Initial profiles of lymphocyte cell cycle progression, T and B lymphocytes, cell mediated immunity and haematograms of patients were compared with those taken subsequent to treatment with autogenous lymphocytic factor (ALF). Acting presumably as a biological response modifier, ALF was observed to modulate deregulated immune profiles.

The focus of this investigation was firstly to observe the patterns of DNA histograms of the T lymphocyte cell cycles, especially in chemically sensitive individuals. The histograms provide a "snap-shot" of the individual’s present cell cycle. By comparing an individual’s cell cycle with the classical normal cycle, very crucial information will be obtained to enable a scientific regulation of a patient’s cell cycle. Secondly the work was to prepare a lysate from the in vitro propagated peripheral T lymphocytes of an individual with an with an irregular T lymphocytic cell cycle, and observe the regulatory effect of this lysate, when injected subcutaneously into such an individual. Thirdly, the intention was to establish a basis for the regulation of an individual’s T lymphocytes which were observed to be irregular due to varied incitants, thus restoring normal T lymphocyte functions, and the enabling of a compromised individual to cope with multiple insults to his/her immune system. Fourthly, we examined the responsiveness of T lymphocytes to autogenous lymphocytic factor (ALF) as measured by the cell mediated immunity (CMI) test, and to establish on an individual basis an index of T lymphocyte ability to respond.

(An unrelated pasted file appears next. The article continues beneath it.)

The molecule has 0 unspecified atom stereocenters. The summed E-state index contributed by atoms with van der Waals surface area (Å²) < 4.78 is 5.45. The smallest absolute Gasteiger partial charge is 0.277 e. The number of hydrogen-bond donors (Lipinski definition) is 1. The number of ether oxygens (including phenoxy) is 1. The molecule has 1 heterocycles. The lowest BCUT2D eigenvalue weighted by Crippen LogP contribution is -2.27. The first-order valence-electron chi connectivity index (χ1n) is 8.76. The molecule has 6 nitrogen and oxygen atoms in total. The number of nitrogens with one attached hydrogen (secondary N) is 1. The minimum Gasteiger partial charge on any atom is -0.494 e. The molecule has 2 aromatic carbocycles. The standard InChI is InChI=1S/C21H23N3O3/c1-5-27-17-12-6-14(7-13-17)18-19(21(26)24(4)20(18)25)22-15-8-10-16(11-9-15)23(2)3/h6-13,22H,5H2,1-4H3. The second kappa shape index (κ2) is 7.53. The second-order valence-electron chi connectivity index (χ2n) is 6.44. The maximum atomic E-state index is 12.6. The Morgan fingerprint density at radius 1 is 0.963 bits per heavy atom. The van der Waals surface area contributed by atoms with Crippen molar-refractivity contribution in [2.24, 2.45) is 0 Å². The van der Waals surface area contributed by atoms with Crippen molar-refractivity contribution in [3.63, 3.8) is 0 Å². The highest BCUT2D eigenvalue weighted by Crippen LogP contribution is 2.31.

From our search of databases, and to the best of our knowledge there is no documentation pertaining to the regulation of the T lymphocytic cell cycle by lysates of an individual’s T lymphocytes, and its application to clinical medicine.